Wednesday, August 19, 2020

Wednesday of the Twentieth Week in Ordinary Time

God’s ways are clearly not our ways. Jesus tells a parable about paying people work one hour the same as those who work all day. He is not talking about economic justice or paying people fair and equitable wages. The parable is about how God thinks and acts. The problem for us is that God’s love knows no bounds.

We like to measure things out: if you buy me an expensive gift, I must get you one of equal, or better yet, higher value; if I live my life following all the commandments and pray everyday, go to confession every month, donate lavishly to charity...I should have a higher place in heaven; if someone does something horrible, that person should be in hell, for why should I have to share heaven with someone who is horrible?

I could go on and on, but you get the picture: God’s ways are not our ways. God doesn’t seem to want to measure out love and mercy, creating boundaries to how far God will go. Thanks be to God that he thinks differently than we do. What should our response be to a God who treats with love and acceptance those we deem to be bad and sinful?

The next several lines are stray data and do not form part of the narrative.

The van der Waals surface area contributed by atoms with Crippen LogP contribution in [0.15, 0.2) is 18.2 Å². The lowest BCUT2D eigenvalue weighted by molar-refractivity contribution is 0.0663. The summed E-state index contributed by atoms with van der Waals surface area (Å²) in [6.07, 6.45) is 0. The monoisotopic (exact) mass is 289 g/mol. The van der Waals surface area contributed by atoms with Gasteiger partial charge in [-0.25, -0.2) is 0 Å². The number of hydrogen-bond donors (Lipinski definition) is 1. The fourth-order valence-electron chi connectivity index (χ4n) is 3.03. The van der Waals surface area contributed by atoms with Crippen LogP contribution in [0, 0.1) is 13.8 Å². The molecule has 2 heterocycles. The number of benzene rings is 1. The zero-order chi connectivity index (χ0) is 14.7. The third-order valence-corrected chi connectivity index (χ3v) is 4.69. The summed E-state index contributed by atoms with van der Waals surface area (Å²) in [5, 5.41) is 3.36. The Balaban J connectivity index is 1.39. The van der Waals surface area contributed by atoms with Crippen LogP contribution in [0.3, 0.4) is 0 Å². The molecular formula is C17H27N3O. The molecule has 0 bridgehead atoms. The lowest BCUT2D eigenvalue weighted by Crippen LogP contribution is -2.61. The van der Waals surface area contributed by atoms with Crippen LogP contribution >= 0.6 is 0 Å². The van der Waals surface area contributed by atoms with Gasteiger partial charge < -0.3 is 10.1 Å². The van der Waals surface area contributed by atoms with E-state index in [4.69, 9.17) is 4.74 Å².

Gratitude. Simple. Be grateful for what God has given to you. Remember, none of us merits salvation. It is a free gift from God, not based on, or determined by, our actions. We do what we need to do, we do what is right and good, not to gain “brownie points“ in heaven, but simply because it is what God wants. And we all fall short. We sin. We become misers of love, measuring out what we think is necessary to make ourselves look and feel good.

God will have nothing to do with this “bankrupt” way of thinking and living. “An eye for an eye” makes everybody blind, so said Gandhi. Measuring our love and justice is a nasty enterprise because we are all sinners in one way or another. I may follow all the commands by the letter, but if my heart is filled with condescension and self righteousness, perhaps I might find myself isolated in a hell I created by myself, and ultimately, for myself, because I “measure” our love and mercy.

God doesn’t act like this. Thank God.

Fr. Frank